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‘Our TUXEDO study clearly suggests that the new generation everolimus stents are the best in terms of efficacy and safety’

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Prof Dr Upendra Kaul, Executive, Dean & Executive Director, Cardiology and Academics & Research, Fortis Escorts Heart Institute and Fortis Flt Lt Rajan Dhall Hospital recently presented results of a randomised clinical trial executed across 46 centres in India, by Fortis Escorts Heart Institute (FEHI) at the Trans-catheter Cardiovascular Therapeutics (TCT). In an tête-à-tête with Raelene Kambli, Dr Kaul explains the highlights of the study and also talks about its benefits for India

There are mixed views on advising diabetic patients for stent implants. What is your opinion on the same?

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Prof Dr Upendra Kaul

Patients with multi-vessel disease with diabetes needing revascularisation (stenting vs CABG) has been a debatable issue. The data suggested that CABG has advantages in terms of long term benefits, including survival. The choice of procedure needs to be looked from several angles, which include: the type of disease including size of the arteries, patient’s preference and financial status, and choice of stent which is critical. Our TUXEDO study clearly suggests that the new generation everolimus stents are the best in terms of efficacy and safety.

What are the highlights of the ramdomised Indian clinical trial that you conducted?

Firstly, it is the largest study ever done, comparing one strength to another in diabetic patients. Secondly, the study which was initiated in 2010 started its execution in June 2011 and completed its one year follow up of 1830 in March 2015 and the analysis of the study was done after this study and the data of this study was presented as a ‘late breaking trial’ at the prestigious Trans-catheter Cardiovascular Therapeutics (TCT). The study was comparing  paclitaxel eluting stents (TAXUS Element) v/s everolimus eluting stents (XIENCE PRIME) which indicated that one stent had better result in patient with diabetes.

What is the motive behind this study and clinical trial?

To resolve a decade old controversy regarding the results of paclitaxel vs everolimus eluting stents . There was a lingering debate on this subject with a large meta analysis from retrospective analysis showing that the two were equivalent with paclitaxel eluting stents having an advantage in insulin requiring diabetics. We conducted a 1830-patient study over 46 centres across India, the largest study so far in diabetic patients comparing stent vs stent to answer this issue.

Why have you selected these stents for comparison?

As these are the most commonly used stents in the market.

Which are the companies that manufacture them?

Paclitaxel eluting stents are manufactured by Boston Scientific and the everolimus eluting stents are manufactured by Abbott and Boston Scientific. It is also important to note that paclitaxel as a drug molecule was developed by Boston Scientific.

Who has funded this project?

Boston Scientific has funded this huge project.

Do they have any vested interest in this study?

They have no role in investigations in this study nor did they have any role in the execution of the study. In fact, as per our study, their paclitaxel eluting stents have proved to be inferior to the other.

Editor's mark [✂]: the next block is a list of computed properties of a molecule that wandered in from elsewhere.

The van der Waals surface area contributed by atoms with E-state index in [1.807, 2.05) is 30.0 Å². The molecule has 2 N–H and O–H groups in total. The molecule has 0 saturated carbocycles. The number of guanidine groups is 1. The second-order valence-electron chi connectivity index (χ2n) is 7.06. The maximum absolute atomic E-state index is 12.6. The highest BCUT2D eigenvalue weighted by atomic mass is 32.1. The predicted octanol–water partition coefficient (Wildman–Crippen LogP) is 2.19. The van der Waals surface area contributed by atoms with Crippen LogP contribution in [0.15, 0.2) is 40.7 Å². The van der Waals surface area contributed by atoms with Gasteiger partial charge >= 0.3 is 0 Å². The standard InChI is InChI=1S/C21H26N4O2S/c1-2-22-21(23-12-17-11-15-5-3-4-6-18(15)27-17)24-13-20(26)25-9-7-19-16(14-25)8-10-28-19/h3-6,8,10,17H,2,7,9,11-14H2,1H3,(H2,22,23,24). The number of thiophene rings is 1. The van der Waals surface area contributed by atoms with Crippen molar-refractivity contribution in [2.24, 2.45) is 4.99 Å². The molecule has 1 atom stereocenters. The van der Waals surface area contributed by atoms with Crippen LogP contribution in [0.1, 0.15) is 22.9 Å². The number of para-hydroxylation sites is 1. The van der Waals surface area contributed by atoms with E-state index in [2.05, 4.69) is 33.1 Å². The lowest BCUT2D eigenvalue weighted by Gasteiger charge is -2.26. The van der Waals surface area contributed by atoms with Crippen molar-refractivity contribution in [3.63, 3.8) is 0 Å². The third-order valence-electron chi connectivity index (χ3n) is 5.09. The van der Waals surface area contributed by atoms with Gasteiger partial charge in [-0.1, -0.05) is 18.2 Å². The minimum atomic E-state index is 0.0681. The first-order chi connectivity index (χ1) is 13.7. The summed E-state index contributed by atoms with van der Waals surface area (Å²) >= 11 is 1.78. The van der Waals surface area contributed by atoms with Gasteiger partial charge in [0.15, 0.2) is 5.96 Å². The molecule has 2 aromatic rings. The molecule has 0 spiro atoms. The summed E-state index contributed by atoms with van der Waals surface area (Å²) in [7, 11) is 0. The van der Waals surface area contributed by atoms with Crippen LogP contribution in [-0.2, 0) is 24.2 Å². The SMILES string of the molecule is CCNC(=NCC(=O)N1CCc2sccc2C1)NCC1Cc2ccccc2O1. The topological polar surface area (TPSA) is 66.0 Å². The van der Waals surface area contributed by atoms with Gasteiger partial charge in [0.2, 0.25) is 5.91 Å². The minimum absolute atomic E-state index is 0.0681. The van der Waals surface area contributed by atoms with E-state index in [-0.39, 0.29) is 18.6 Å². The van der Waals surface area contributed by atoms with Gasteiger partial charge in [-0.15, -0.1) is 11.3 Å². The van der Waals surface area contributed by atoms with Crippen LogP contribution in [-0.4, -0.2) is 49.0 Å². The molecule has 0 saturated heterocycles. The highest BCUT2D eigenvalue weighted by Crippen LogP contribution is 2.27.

What was the method used for this clinical trial?

We randomly assigned 1830 patients with diabetes mellitus and coronary artery disease who were undergoing PCI to receive either a paclitaxel-eluting stent or an everolimus-eluting stent. We used a non-inferiority trial design with a noninferiority margin of four percentage points for the upper boundary of the 95 per cent confidence interval of the risk difference. The primary end point was target-vessel failure, which was defined as a composite of cardiac death, target-vessel myocardial infarction, or ischemia-driven target-vessel revascularisation at the one-year follow-up.

What are the results of the trial?

At one year, paclitaxel-eluting stents did not meet the criterion for non-inferiority to everolimus-eluting stents with respect to the primary end point (rate of target vessel failure, 5.6 per cent vs. 2.9 per cent; risk difference, 2.7 percentage points [95 per cent confidence interval {CI}, 0.8 to 4.5]; relative risk, 1.89 [95 per cent CI, 1.20 to 2.99]; P = 0.38 for non-inferiority). There was a significantly higher one-year rate in the paclitaxel-eluting stent group than in the everolimus-eluting stent group of target-vessel failure (P = 0.005), spontaneous myocardial infarction (3.2 per cent vs. 1.2 per cent, P = 0.004), stent thrombosis (2.1 per cent vs. 0.4 per cent, P = 0.002), target-vessel revascularisation (3.4 per cent vs. 1.2 per cent, P = 0.002), and target-lesion revascularisation (3.4 per cent vs. 1.2 per cent, P = 0.002).

Which means that in patients with diabetes mellitus and coronary artery disease undergoing PCI, paclitaxel-eluting stents were not shown to be non-inferior to everolimus-eluting stents, and they resulted in higher rates of target-vessel failure, myocardial infarction, stent thrombosis, and target-vessel revascularisation at one year.

What are your learnings from this study?

This study has given India the leverage of being a trusted source for conducting clinical trials and research. Also, that this study has been recognised by the TCT is a big honour. Another feather to our crown is that this study is going to be published in the New England Journal. I would finally say that this study has paved a path for more trusted clinical trials in India.

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